Bookies Underestimating Premier League Newcomers

Tony Pulis

Stoke FC look like a potential demotion candidate at 4/1 with the departure of manager Tony Pulis and uncertainly over the summer months.

With the 2013-2014 English Premier League field set after Crystal Palace defeated Watford in club football’s richest one-off game, bookmakers have wasted no time in installing the three promoted teams as the relegation favourites.

At odds of around 4-7 at Betfred, Crystal Palace is the English Premier League newcomer that bookmakers rate as the most likely to go down, with Watford (odds of around 8-11) and Cardiff (odds of around 6-4 at BetVictor) considered in more peril than such incumbents as Norwich (odds of around 11-4), Stoke (odds of around 4-1 at PaddyPower) and Sunderland (odds of around 6-1 with BoyleSports). In a sign of how tight one can expect the bottom half of next term’s ladder to be, no fewer than 12 sides are trading at best prices in single figures to fall out of the top flight.

While it is understandable as to why bookmakers have opted to put Crystal Palace, Watford and Cardiff at the top of their English Premier League relegation markets, history teaches one not to underestimate the promoted teams.

The English Premier League kicked off in 1992 when Ipswich, Middlesbrough and Blackburn were the three newcomers. Only one of them went straight back down to the second tier – Boro finished 21st of 22 – while the Tractor Boys placed 16th and cashed-up Rovers just missed out on the UEFA Cup, ending the campaign in fourth, one point behind Norwich.

Overall, a total of 62 promoted sides have competed in the English Premier League over its 21 thrilling seasons. If one is wondering why the total is not 63 it is because there was a year in which only two teams went up and four sides went down so as to reduce the top division to 20 clubs. History shows that 27 of those elevated teams suffered immediate relegation but that it is getting easier for promoted sides to compete with the incumbents than it was in seasons past.

For example, only once have the three promoted sides been the three teams relegated and that was way back in 1998 when Bolton, Barnsley and Crystal Palace stayed in the English Premier League for only one campaign. On two occasions, the three elevated sides have survived as a whole – Fulham, Blackburn and Bolton in 2002 and Queens Park Rangers, Norwich and Swansea in 2012 – and not since 2008 has more than one promoted team bit the dust 12 months later.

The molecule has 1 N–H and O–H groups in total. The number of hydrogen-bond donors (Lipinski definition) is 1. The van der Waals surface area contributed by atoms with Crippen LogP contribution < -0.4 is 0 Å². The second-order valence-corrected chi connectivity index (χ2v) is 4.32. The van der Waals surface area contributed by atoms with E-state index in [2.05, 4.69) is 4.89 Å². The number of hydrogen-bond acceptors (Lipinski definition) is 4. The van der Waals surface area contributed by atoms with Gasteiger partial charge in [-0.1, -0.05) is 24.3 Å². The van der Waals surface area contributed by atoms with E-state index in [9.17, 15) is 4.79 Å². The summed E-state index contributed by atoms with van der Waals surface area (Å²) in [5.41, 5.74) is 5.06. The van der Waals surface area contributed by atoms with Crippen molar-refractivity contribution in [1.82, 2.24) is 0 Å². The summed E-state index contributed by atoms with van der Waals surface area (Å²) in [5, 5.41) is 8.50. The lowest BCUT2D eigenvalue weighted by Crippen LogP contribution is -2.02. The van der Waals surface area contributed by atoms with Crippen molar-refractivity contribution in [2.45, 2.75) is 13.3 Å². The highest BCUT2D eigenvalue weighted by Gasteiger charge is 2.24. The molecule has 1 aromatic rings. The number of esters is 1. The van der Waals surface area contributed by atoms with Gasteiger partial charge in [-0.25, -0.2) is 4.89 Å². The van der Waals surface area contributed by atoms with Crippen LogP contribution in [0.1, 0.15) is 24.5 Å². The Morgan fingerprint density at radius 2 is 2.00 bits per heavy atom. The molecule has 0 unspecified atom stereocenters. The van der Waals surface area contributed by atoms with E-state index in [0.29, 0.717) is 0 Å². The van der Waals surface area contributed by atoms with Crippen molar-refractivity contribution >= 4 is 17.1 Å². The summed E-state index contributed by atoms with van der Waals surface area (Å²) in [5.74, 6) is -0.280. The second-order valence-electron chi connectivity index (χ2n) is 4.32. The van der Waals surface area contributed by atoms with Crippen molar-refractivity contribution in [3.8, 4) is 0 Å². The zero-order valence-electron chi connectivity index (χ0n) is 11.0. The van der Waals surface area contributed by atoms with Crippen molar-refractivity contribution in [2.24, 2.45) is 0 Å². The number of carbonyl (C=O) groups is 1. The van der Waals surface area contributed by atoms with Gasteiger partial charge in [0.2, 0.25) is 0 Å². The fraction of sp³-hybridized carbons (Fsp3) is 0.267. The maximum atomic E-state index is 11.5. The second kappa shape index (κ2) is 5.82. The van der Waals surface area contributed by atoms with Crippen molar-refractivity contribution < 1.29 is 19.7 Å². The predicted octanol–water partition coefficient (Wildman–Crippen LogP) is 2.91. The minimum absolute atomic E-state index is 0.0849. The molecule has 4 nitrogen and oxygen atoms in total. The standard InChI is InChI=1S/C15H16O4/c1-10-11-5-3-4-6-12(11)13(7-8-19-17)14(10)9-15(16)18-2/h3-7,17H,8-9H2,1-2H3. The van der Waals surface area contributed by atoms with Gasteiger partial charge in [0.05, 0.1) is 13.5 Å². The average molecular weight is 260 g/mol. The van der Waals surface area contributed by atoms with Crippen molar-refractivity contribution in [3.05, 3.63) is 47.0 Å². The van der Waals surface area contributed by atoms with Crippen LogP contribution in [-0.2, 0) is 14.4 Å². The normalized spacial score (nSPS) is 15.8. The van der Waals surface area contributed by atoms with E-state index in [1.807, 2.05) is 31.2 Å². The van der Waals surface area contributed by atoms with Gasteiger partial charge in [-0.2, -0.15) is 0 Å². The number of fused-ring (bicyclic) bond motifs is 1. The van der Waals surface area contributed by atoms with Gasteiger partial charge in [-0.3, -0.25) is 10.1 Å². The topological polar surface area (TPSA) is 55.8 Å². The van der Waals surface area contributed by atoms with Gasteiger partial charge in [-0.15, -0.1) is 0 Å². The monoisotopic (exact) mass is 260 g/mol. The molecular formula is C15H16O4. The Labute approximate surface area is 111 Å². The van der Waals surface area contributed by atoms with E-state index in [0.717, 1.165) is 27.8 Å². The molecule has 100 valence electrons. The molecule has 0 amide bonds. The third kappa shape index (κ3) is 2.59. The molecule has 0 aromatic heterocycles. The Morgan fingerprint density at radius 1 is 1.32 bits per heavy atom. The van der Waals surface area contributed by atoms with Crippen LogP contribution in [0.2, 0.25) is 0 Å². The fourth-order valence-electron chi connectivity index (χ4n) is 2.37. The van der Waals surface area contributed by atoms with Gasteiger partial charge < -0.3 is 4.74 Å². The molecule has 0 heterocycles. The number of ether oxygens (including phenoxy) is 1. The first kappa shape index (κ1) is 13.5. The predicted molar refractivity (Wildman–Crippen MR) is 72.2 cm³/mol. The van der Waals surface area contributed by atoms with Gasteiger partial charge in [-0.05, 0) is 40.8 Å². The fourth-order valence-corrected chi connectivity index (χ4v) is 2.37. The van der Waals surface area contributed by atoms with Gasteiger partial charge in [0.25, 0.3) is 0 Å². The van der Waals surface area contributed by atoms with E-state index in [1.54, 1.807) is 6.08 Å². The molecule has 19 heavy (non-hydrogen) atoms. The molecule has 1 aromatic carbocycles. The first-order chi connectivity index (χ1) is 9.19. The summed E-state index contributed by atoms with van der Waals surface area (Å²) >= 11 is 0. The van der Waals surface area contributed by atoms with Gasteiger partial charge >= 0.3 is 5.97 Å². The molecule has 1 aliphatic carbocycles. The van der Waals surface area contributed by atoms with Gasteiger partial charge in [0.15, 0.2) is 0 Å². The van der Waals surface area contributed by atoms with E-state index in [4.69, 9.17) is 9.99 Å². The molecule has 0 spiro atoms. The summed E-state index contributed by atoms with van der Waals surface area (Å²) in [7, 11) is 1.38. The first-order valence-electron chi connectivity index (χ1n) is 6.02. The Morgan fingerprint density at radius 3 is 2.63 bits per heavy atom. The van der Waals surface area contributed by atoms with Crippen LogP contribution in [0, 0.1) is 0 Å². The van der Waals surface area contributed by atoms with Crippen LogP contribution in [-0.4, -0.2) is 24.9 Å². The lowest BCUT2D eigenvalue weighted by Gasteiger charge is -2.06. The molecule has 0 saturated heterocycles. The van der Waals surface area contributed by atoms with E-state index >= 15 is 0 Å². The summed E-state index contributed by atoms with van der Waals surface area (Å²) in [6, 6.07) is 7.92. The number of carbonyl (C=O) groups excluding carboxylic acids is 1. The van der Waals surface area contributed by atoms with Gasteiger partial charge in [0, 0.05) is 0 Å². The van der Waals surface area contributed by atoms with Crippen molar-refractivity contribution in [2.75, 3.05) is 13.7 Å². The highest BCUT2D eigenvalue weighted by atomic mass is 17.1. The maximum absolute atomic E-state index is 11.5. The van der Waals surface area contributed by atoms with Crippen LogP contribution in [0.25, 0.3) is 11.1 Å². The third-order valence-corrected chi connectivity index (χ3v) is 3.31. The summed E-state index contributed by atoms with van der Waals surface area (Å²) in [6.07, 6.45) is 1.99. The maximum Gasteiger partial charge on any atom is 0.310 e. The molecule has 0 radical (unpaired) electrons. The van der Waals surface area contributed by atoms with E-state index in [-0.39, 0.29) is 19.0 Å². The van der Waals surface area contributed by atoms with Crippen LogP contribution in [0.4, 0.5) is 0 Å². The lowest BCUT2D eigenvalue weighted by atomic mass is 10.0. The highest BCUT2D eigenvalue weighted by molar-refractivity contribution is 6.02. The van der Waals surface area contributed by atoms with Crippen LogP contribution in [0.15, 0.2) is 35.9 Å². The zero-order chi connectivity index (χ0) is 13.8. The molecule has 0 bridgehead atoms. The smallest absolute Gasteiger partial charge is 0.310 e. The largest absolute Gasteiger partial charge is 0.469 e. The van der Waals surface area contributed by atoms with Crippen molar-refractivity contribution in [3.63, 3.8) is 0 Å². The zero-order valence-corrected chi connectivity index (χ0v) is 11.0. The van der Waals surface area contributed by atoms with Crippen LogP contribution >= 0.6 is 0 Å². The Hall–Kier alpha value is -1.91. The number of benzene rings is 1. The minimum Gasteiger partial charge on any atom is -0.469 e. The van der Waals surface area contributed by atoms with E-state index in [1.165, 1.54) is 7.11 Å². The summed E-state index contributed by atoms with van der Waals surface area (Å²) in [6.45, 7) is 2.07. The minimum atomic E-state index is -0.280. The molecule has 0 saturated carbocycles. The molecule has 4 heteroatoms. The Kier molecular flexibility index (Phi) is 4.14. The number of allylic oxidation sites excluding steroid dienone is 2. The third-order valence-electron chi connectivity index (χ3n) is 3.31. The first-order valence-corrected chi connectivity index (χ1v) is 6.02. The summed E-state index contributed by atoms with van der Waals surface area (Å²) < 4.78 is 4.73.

While it will be difficult for Crystal Palace to maintain its regained English Premier League status – the Eagles have never spent more than one consecutive season among the elite since it was rebadged in 1992 – given that its best player, Wilfried Zaha, will rejoin parent club Manchester United in time for the big kick off, it would be foolish to write off Hull and Cardiff, particularly the wealthy Bluebirds.

In expectation that at least one of the three promoted sides will equal the achievements of Southampton and West Ham and hang around for more than one English Premier League term, one should be looking down the list of incumbents and identifying any that should be trading at shorter odds.

Bookmakers are probably correct in thinking that Norwich is the most vulnerable of the English Premier League old timers. The Canaries had an up and down season under Chris Hughton, at one stage looking like relegation certainties before going on a decent run in the middle of the campaign.

The statistics that make the most frightening reading for Norwich supporters are these: the Canaries had the worst record against bottom-half teams out of the 17 sides that stayed in the English Premier League and they had the worst away record out of the 17 survivors as well. Basically, Norwich saved its skin by picking up unexpected points, particularly at Carrow Road, versus the heavyweights.

Key to keeping one’s head above water is how one performs against its peers. Norwich failed that test last season and, if the Canaries do not accrue enough points from their games against the likes of Crystal Palace, Watford and Cardiff next time around, they will be very serious trouble.

One could make decent value cases for backing Stoke to go down following the resignation of Tony Pulis and a number of other English Premier League teams. For example, both West Bromwich and West Ham will be lucky not to get dragged into a relegation scrap next term. What is crystal clear, though, is that there is no value in backing Crystal Palace, Watford or Cardiff to be demoted, certainly not at the early odds.

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